Two Jewish extremists desecrated Palestinian Christian cemetery in occupied East Jerusalem on New Year's day
Two Jewish extremists desecrated a Palestinian Christian cemetery in occupied East Jerusalem on New Year's day.
Video footage showed two young men, one with tassels attached to his trousers, smashing tombs and crosses in the Jerusalem Protestant cemetery.
"It really grieves us to see what happened over the new year holiday when we discovered that more than thirty tombstones and crosses were smashed to pieces by at least two Jewish extremists," Bishop Husam Naoum of the Anglican Church told journalists at the cemetery where the act of vandalism took place.
The vandals also shattered the tombstone of the Anglican Bishop Samuel Gobat, who established the cemetery in 1848.
The cemetery, which lies just outside the Old City walls, near Jaffa Gate, contains graves of the clergy, Palestinian protestants, scientists, and Palestine police officers from the time of the mandate.
CCTV footage shows Jewish Israeli settlers desecrating graves in the Protestant Cemetery in occupied Jerusalem. pic.twitter.com/N9yQflyzO3— Mohammed El-Kurd (@m7mdkurd) January 3, 2023
"I ask for action to be taken; the perpetrators brought to the law and be a lesson for others," Bishop Husam Naoum said, adding that the Church land is not under dispute with Jewish settlers.
It is the second vandalism against the Protestant Church in a decade.
Bishop Naoum blamed the act on the rise of hate speech in Israeli society.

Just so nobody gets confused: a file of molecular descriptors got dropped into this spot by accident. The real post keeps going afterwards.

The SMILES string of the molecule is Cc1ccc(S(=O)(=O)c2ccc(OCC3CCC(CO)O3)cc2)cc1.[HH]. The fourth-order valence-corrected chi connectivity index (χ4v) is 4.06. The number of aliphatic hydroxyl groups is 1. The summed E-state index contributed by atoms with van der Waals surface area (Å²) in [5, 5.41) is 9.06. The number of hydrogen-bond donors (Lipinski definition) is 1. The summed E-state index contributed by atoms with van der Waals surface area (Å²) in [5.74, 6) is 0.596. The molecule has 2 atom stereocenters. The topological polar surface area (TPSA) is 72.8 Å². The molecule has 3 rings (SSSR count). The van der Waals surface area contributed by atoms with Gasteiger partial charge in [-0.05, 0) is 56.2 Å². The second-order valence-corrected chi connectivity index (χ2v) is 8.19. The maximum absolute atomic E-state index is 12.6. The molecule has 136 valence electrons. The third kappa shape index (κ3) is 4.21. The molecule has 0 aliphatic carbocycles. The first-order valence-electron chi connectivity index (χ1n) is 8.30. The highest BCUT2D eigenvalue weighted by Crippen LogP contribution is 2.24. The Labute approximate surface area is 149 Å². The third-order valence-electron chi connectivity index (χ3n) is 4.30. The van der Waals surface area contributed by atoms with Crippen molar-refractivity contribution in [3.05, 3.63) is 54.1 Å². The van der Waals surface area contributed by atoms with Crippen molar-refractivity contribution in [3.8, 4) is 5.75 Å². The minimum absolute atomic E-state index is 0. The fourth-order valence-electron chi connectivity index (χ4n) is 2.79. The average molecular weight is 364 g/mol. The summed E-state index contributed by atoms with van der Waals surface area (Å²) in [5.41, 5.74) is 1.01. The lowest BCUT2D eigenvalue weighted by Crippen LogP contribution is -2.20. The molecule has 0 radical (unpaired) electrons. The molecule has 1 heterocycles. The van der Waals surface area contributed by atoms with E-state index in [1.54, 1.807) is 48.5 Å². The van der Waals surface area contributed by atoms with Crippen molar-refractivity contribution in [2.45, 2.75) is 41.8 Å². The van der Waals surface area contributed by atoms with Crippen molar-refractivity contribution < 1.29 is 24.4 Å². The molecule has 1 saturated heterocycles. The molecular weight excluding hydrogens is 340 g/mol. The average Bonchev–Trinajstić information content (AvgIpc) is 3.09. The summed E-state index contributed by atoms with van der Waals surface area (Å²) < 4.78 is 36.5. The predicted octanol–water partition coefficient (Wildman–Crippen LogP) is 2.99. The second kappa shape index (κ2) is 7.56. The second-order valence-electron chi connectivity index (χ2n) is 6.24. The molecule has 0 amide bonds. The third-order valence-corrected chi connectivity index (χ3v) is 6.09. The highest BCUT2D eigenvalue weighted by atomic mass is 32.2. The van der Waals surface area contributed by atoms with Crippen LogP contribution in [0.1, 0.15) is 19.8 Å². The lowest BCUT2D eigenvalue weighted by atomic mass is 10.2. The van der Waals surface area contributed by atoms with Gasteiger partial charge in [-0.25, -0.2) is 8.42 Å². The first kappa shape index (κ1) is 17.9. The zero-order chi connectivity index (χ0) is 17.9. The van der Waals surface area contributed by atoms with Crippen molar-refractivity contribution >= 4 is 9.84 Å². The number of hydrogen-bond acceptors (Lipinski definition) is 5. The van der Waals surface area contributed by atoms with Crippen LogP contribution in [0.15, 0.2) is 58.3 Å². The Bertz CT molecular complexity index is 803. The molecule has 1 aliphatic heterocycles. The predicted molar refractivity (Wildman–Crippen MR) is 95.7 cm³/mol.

The vandals targeted many stone crosses, indicating, the Church statement said, that these "criminal acts were motivated by religious bigotry and hatred against Christians."
In their Christmas message, Church leaders in Jerusalem described a "disheartening atmosphere" prevailing in Jerusalem and the Holy Land.
Palestinian Christians are increasingly facing "assaults" on their free exercise of Religion, personal "attacks," defamation of churches and cemeteries, the message read.
These acts, Church leaders say, have led to a lack of hope, primarily among Christian youth, who "feel unwelcome in the land of their ancestors."
Church leaders have also warned that radical Jewish groups persist in acquiring strategic property in the Christian Quarter of Jerusalem, employing underhanded dealings and intimidation tactics to evict residents from their homes to diminish the Christian presence.
The Israeli police are investigating the crime, Bishop Naoum told reporters.